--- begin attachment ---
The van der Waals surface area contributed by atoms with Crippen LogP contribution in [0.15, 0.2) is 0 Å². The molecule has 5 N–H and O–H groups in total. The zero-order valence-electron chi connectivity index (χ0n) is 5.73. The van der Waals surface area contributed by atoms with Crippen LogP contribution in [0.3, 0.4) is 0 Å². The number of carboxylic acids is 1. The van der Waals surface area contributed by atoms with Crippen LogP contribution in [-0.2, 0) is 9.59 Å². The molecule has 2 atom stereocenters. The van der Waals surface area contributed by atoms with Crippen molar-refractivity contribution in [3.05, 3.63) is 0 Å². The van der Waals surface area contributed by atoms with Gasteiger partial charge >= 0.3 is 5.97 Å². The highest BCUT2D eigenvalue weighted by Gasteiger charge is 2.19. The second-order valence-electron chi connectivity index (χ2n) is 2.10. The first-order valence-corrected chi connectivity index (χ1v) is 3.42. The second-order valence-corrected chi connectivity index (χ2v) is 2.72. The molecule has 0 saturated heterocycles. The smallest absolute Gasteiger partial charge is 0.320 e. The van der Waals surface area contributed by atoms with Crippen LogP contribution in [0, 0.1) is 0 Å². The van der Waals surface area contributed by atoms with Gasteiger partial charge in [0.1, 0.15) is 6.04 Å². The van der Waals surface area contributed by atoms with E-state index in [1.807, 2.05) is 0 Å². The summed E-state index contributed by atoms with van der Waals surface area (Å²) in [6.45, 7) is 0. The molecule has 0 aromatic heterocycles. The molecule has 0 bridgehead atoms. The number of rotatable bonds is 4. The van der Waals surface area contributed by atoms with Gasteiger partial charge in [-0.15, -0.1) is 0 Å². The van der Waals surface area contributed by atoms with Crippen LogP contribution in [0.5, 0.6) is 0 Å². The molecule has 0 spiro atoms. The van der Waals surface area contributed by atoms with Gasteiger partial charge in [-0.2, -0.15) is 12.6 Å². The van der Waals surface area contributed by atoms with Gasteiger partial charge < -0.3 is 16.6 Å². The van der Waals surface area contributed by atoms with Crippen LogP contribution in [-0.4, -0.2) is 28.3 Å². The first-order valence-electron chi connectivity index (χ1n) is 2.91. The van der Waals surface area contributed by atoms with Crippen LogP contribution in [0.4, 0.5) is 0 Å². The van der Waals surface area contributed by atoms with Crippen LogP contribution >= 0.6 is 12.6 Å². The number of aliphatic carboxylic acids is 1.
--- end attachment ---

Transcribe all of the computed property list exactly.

The van der Waals surface area contributed by atoms with Crippen LogP contribution in [0.15, 0.2) is 0 Å². The molecule has 5 N–H and O–H groups in total. The zero-order valence-electron chi connectivity index (χ0n) is 5.73. The van der Waals surface area contributed by atoms with Crippen LogP contribution in [0.3, 0.4) is 0 Å². The number of carboxylic acids is 1. The van der Waals surface area contributed by atoms with Crippen LogP contribution in [-0.2, 0) is 9.59 Å². The molecule has 2 atom stereocenters. The van der Waals surface area contributed by atoms with Crippen molar-refractivity contribution in [3.05, 3.63) is 0 Å². The van der Waals surface area contributed by atoms with Gasteiger partial charge >= 0.3 is 5.97 Å². The highest BCUT2D eigenvalue weighted by Gasteiger charge is 2.19. The second-order valence-electron chi connectivity index (χ2n) is 2.10. The first-order valence-corrected chi connectivity index (χ1v) is 3.42. The second-order valence-corrected chi connectivity index (χ2v) is 2.72. The molecule has 0 saturated heterocycles. The smallest absolute Gasteiger partial charge is 0.320 e. The van der Waals surface area contributed by atoms with Crippen LogP contribution in [0, 0.1) is 0 Å². The van der Waals surface area contributed by atoms with Gasteiger partial charge in [0.1, 0.15) is 6.04 Å². The van der Waals surface area contributed by atoms with E-state index in [1.807, 2.05) is 0 Å². The summed E-state index contributed by atoms with van der Waals surface area (Å²) in [6.45, 7) is 0. The molecule has 0 aromatic heterocycles. The molecule has 0 bridgehead atoms. The number of rotatable bonds is 4. The van der Waals surface area contributed by atoms with Gasteiger partial charge in [-0.15, -0.1) is 0 Å². The van der Waals surface area contributed by atoms with Crippen LogP contribution in [0.5, 0.6) is 0 Å². The molecule has 0 spiro atoms. The van der Waals surface area contributed by atoms with Gasteiger partial charge in [-0.2, -0.15) is 12.6 Å². The van der Waals surface area contributed by atoms with Gasteiger partial charge < -0.3 is 16.6 Å². The van der Waals surface area contributed by atoms with Crippen LogP contribution in [-0.4, -0.2) is 28.3 Å². The first-order valence-electron chi connectivity index (χ1n) is 2.91. The van der Waals surface area contributed by atoms with Crippen LogP contribution in [0.4, 0.5) is 0 Å². The van der Waals surface area contributed by atoms with Crippen LogP contribution >= 0.6 is 12.6 Å². The number of aliphatic carboxylic acids is 1.